copyright 1997 Joshua Brown

Social Types, Readers, and the Pictorial Press,
by Joshua Brown

A version of this article was originally published in Radical History Review
38 (Fall 1996): 5-38. It is republished here with permission.

Constructing Representation
Reconstructing Representation


In April 1875, in a rare public acknowledgement of reader response, an editor of Frank Leslie's Illustrated Newspaper addressed objections the publication had received about its pictorial coverage of the "Long Strike" in the hard-coal region of eastern Pennsylvania. Special artist Joseph Becker's February report on "The 'Molly Maguires' of the Pennsylvania Coal Regions," accompanied by a page of engravings, had focused on the brutal nature of the miners' secret society, blaming the destitution of miners' families on a "spirit of lawlessness" engendered by ignorance, alcoholism, sloth, and susceptibility to the demagoguery of irresponsible union leaders.[1] In the wake of the report, Frank Leslie's received a flurry of "ill-spelled" and "violently abusive" letters from the mining districts that, in the editor's view, only confirmed Becker's depiction. He felt obliged, however, to address the more measured protest of Hugh McGarvy, President of the State Council of the Workingmen's Benevolent Association, the miners' union. "[B]oth the illustration and the pen-picture of the Miners of Pennsylvania are unfair," McGarvy had complained, "the miners are not all drunkards." McGarvy went on to defend his members' morals and sobriety, stating that if they were given "fair remuneration" from their employers "there would be no trouble. They would willingly work, and make happy families and comfortable firesides." Concluding, McGarvy wrote: "I was not surprised when first I saw such things in Harper's Weekly, but from FRANK LESLIE'S ILLUSTRATED NEWSPAPER better things were expected. We respectfully solicit at your hands simple truth and justice for the miners as a whole."[2]

The editor subsequently conceded that strikes "are sometimes the only, and in that case, the legitimate, resort of labor in a conflict with capital." The significance of this brief correspondence lies less in the editor's qualified acquiescence than in its suggestion that readership of the illustrated press in the decade following the Civil War extended into even isolated areas like the coalfields of Schuylkill County. In this instance, moreover, specific readers had resolutely rejected their reduction to a criminal, degraded "social type" in the pages of Frank Leslie's Illustrated Newspaper. The incident raises questions about the relationship of representation and readership in the production of news images in the nascent weekly illustrated press. These questions are largely ignored in a historiography that has acknowledged the wood-engraved record of the Civil War, only to treat the following forty years of news imagery as a prelude to the revolutionary "half-tone effect," the technological process that would finally permit direct reproduction of photographs on the printed page. Such formalist and technologically-determined approaches to the history of popular imagery, privileging the influence of photography or innovations in block printing, view the reporting of news in the form of "white-line" wood engravings as a historical parenthesis, a limited process awaiting obsolescence. They fail to consider how wood-engraved news imagery in the illustrated press was a social practice, and how, over time, it was altered and mediated by a rapidly changing social context and the demands of its readers. The relationship between the production of news imagery and its audience would become evident in the years following the Civil War as the visual signs used to represent the "social types" composing American society changed in the pages of Frank Leslie's Illustrated Newspaper.[3]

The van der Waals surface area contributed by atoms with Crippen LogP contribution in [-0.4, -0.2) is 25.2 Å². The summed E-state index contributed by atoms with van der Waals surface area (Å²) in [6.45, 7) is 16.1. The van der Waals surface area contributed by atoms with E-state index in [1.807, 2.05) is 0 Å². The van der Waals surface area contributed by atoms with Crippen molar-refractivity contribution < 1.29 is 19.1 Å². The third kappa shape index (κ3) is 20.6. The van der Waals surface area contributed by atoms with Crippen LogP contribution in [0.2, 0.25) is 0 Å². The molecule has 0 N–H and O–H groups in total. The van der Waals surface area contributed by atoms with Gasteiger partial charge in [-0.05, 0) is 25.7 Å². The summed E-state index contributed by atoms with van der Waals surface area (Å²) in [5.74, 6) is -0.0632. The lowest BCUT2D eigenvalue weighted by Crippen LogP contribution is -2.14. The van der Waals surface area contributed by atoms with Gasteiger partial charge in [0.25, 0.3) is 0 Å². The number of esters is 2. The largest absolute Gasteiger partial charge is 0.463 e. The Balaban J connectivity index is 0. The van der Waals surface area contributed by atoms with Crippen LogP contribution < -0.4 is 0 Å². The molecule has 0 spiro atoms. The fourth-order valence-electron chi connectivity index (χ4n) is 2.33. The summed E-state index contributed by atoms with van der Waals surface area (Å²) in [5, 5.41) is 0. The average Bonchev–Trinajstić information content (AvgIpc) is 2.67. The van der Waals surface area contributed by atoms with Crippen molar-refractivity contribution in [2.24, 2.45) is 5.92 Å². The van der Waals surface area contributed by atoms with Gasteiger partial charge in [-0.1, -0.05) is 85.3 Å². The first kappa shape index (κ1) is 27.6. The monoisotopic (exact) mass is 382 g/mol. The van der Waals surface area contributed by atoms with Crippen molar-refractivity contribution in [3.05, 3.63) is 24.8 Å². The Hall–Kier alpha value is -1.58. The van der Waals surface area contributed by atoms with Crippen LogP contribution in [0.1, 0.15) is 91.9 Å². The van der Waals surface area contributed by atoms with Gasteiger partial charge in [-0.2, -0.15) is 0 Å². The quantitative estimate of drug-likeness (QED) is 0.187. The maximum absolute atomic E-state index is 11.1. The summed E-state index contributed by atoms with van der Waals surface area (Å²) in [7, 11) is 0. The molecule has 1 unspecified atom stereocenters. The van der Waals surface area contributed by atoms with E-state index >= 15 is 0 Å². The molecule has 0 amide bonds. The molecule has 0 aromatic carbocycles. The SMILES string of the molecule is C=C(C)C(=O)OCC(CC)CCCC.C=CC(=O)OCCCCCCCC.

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Constructing Representation

Born out of the conjuncture of the transportation revolution, innovations in printing technology, an expanded literary and pictorial market, and national crisis, Frank Leslie's Illustrated Newspaper exemplified mid-nineteenth-century pictorial publication.[4] After running the engraving department of the Illustrated London News for six years, Frank Leslie (the name adopted by Suffolk-born Henry Carter when he took up wood engraving in defiance of his glove-manufacturer father) arrived in New York City in 1848 to discover no comparable news publication requiring his services.[5] Opening an engraving establishment on Broadway, within a year Leslie found work with an individual who would steer him down a path that dramatically departed from the genteel approach to the news espoused by his previous employer. In 1849, P. T. Barnum hired Leslie to illustrate a lavish program to promote Jenny Lind's whirlwind concert tour of the United States. The successful promotion of the Swedish Nightingale's 1850-51 tour soon led to another collaboration in 1853. Although Barnum's Illustrated News did not survive the first year of its publication, Leslie (who served as its chief engraver) had amassed enough capital by then to finally go out on his own.[6] Frank Leslie's Ladies' Gazette of Fashion and Frank Leslie's Journal of Romance, a story magazine, both published in 1854, turned out to be lucrative ventures, and they were soon joined by Frank Leslie's Illustrated Newspaper in 1855. Weathering the 1857 depression, the Civil War would finally put Leslie's operation on firm financial footing. With its pictorial coverage of the national crisis, the American illustrated press--represented by Frank Leslie's Illustrated Newspaper, Harper's Weekly (founded in 1857) and the New York Illustrated News (1859-64)--became an established source of news, over the four years of the war providing a picture-hungry public with thousands of images.[7] By the 1870s, Leslie's firm at 537 Pearl Street employed between three and four hundred people, including 70 engravers, and published seven publications bearing his name that sometimes reached editions numbering into the hundreds of thousands.